Today’s version of the Hydra looks this.
In a way this is a strategic masterstroke. By getting us to internalise a number of economic myths, most particularly the myth of unaffordability, policies like austerity go unchallenged. Not because people like them, but because they believe there is no alternative.
And if there is no alternative, however much we may dislike the consequences, we just have to grin and bear them. The myths act like a kind of invisibility cloak, hiding the underlying philosophy.
And the more households struggle with their own finances, the more plausible it sounds when politicians say that the government needs to be equally frugal.
The worse the results for the average person, the more plausible the policy. The more it fails, the more it succeeds.
Furthermore because, like the mythical Hydra, this one has many heads each of which can be deadly, they attract a lot of attention and resources. We spend our time fighting the heads and not even seeing the body.
For market fundamentalists, the Hydra has been a remarkably successful strategy, and it is continuing to work today.
Now this sounds like bad news – and of course so far it has been. But the good news is that with a fraction of the effort and resources that it takes to tackle all of the heads on the right of diagram, we could tackle the body of the Hydra and move from myth-based policy to fact-based policy.
And this brings me on to my third and final point.
Point #3: The changes we need are neither difficult nor radical
There are just five steps we need to take.
The first step is constitutional reform. We don’t have a written constitution in this country – and I have never felt more nervous of that fact than I do now. It is not illegal for a government in this country to pass legislation that it knows will harm the interests of 99% of the population. And we may be witnessing the early days of a government that is happy to take advantage of that freedom.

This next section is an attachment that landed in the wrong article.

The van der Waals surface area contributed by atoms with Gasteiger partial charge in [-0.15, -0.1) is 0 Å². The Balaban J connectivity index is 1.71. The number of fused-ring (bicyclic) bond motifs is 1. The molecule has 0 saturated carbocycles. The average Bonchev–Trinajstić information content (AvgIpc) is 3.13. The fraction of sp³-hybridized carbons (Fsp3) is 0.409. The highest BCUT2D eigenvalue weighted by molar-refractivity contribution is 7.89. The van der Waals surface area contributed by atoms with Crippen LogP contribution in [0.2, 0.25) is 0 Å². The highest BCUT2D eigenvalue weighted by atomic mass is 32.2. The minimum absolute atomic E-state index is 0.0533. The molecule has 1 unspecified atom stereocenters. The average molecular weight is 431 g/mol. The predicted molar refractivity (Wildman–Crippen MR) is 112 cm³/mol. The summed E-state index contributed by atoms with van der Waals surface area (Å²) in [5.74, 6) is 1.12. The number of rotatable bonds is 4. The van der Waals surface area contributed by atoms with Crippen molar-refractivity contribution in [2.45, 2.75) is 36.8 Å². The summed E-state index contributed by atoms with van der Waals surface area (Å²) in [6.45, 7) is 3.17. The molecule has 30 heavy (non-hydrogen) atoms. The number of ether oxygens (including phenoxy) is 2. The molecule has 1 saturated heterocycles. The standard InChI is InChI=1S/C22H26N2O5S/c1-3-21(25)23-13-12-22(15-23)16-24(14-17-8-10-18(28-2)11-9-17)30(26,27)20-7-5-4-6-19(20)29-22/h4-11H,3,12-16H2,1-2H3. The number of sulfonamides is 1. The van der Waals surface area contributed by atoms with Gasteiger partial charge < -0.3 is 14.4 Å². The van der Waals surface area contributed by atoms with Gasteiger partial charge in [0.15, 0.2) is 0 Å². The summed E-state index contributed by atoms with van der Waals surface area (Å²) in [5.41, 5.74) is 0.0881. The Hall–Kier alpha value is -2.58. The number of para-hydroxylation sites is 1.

The second step is fact-based policy. There is a spectrum of truth from absolute truth to unfounded falsehood. And far too much policy is based on the right-hand end of that spectrum.
Since 2010, policy has been guided by the myth of unaffordability; as we discussed before – that was the reason for austerity.
And in the US, they don’t even accept climate science. Without facts, there can be no sanity in policy-making.
The third step is to formulate policy that will tackle and reverse mass impoverishment. On the basis of this constitutional reform and a commitment to look at the facts, we can then expect government policy to be sound.
Policy formulation is complex, but there are only fundamentally four types of policy. Each policy either grows the pie or it doesn’t; and it either shares the benefits of that growth fairly or it doesn’t. That gives us four types of policy:
- captured growth policies,
- shared growth policies,
- vulture policies and
- balancing policies.
This simple framework can tell you how we got into the mess we are in, and how we can get out.
We got into this mess because we have had far too many captured growth policies and vulture policies, and far too few shared growth policies and balancing policies.
And we can get out if we focus as much as possible on Shared Growth policies. and recognise that where we adopt captured growth policies, they need to be balanced.
The fourth step is to invest wisely in the future. That is the Type II policies. We haven’t been wise, because of the narrative of unaffordability which has prevented all kinds of sensible investments.